With U.S., Russian, Italian, and Canadian astronauts and cosmonauts, this made STS-100 the most diverse international crew ever to have flown aboard the shuttle at that time. Four discrete nations represented on one mission neatly eclipsed the previous record of three nations, which had been achieved on several previous shuttle flights. STS-51G in June 1985 counted citizens of the United States, France, and Saudi Arabia on its crew, whilst a number of post-Challenger missions also boasted representatives of three nations. “Its members represent more nations than has any other single crew,” noted NASA’s press kit for STS-100. “Once aboard the station, four out of five of the project’s major partners will be represented, the most that have ever been aboard the complex together.”
By this stage 6A had shifted to Shuttle Endeavour and the mission designator of STS-100—“Nice, round number,” according to Hadfield in a pre-flight NASA interview—had moved to no earlier than April 2001. Despite its designation, STS-100 had fallen at such a point in the manifest that it was actually the 104th shuttle mission. Liftoff of what Rominger described as “an aggressive flight” took place on-time at 2:41 p.m. EDT on 19 April. Endeavour quickly cleared the tower of the historic Pad 39A and rolled onto her back, bound for a 51.6-degree-inclination orbit and a rendezvous and docking with the ISS, two days later. During this period, Rominger, Ashby, and Phillips oversaw a series of thruster “burns” to more closely align their orbit with that of the multi-national outpost, whilst Hadfield and Parazynski worked to prepare their bulky Extravehicular Mobility Unit (EMU) space suits and Guidoni and Lonchakov prepared for cargo transfer operations.
Early on 21 April—having been awakened to the strains of Kenny Loggins’ song “Danger Zone”—the crew brought Endeavour to a point about 600 feet (180 meters) “below” the station, before Navy Top Gun grads Rominger and Ashby executed the final rendezvous. (Interestingly, Ashby graduated from the Navy’s famed Fighter Weapons School in 1986, the same year that the movie Top Gun and Loggins’ tune were released to worldwide acclaim.) With pinpoint finesse, Rominger docked smoothly at the Pressurized Mating Adapter (PMA)-2 interface, at the forward-facing end of the U.S. Destiny laboratory, at 9:59 a.m. EDT. At the time of contact and capture, the two vehicles were flying high above the southern Pacific Ocean, just to the south-east of New Zealand.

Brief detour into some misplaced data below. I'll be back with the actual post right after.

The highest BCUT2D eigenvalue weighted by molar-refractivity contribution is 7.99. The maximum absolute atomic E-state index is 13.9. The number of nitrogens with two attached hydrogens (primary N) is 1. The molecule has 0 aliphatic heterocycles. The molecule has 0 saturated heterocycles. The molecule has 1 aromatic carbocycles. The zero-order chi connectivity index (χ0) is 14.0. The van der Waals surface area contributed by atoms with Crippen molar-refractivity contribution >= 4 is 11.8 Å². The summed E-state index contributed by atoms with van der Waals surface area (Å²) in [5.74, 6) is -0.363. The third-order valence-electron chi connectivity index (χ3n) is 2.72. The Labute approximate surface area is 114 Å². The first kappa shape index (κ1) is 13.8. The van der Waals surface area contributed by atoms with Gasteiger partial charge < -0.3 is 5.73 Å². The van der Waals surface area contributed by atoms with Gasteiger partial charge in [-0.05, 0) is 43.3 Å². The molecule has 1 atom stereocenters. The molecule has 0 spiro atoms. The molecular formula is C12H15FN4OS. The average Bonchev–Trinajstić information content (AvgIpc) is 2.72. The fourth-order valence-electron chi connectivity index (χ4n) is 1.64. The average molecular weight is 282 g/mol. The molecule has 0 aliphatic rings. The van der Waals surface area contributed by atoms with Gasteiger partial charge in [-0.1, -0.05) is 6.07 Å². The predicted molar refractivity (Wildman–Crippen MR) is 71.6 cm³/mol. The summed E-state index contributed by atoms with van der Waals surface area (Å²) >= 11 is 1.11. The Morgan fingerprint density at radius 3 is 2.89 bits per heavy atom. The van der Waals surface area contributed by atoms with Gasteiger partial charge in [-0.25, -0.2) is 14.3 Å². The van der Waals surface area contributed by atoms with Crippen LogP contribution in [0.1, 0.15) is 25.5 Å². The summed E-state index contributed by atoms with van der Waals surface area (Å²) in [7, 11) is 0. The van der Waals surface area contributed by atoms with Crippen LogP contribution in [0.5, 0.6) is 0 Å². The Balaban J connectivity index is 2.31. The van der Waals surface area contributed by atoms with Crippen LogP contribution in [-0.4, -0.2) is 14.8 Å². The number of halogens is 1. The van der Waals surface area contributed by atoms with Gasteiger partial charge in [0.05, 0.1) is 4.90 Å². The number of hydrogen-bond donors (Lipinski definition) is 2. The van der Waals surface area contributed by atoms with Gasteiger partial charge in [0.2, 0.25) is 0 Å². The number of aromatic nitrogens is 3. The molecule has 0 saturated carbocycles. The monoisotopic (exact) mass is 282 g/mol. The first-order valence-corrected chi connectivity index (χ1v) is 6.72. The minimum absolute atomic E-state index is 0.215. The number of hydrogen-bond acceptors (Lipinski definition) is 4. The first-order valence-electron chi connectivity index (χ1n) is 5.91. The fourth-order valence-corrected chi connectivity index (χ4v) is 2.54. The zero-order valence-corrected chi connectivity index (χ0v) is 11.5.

In a similar fashion to STS-97, in the winter of 2000, the first meeting between the station’s incumbent Expedition 2 crew—which consisted of Commander Yuri Usachev of Russia, together with NASA astronauts Jim Voss and Susan Helms—and the seven flyers of STS-100 would not occur immediately. Hatches would remain closed until after Hadfield and Parazynski had completed their first EVA, since Endeavour’s cabin pressure had been reduced from its normal 14.7 psi to 10.2 psi, in order to accommodate “pre-breathing” requirements. That said, the astronauts briefly entered PMA-2 shortly after docking to retrieve a Pistol Grip Tool (PGT), left there by the Expedition 2 crew, which would be utilized during the EVA. In return, they left some supplies, including water containers, computer equipment, fresh food, film for the IMAX camera, and Flight Data File (FDF) documentation for Expedition 2.
With their 6.5-hour EVA-1 timed to begin in the small hours of 22 April, Hadfield and Parazynski and their crewmates awakened early and set to work preparing tools and equipment and donning their EMUs. Assisted by “Intravehicular” (IV) crewman Phillips, Hadfield was outfitted in the “EV1” suit, with red stripes on the legs for identification, whilst Parazynski wore a pure white suit and carried the designation of “EV2.” Operating the shuttle’s RMS during the excursion were Ashby and Guidoni. In honor of Canada’s first spacewalk, the crew was awakened by the sounds of the late Canadian folk musician and singer-songwriter Stan Rogers.
As well as marking the 19th EVA conducted in support of ISS construction and maintenance, and the 63rd performed from the shuttle since April 1983, it admitted Canada into an exclusive “club” of spacewalking nations which, at the time, comprised just six other members: the former Soviet Union, the United States, France, Germany, Japan, and Switzerland. And with the delivery of Canadarm2 to the station, the opportunity would arise for the first parallel use of two robotic arms—on two different piloted spacecraft—at the same time. Figuratively and literally, the long-serving shuttle RMS would perform a unique “handshake” with its newer, larger, and more capable ISS counterpart.
The second part of this article will appear tomorrow.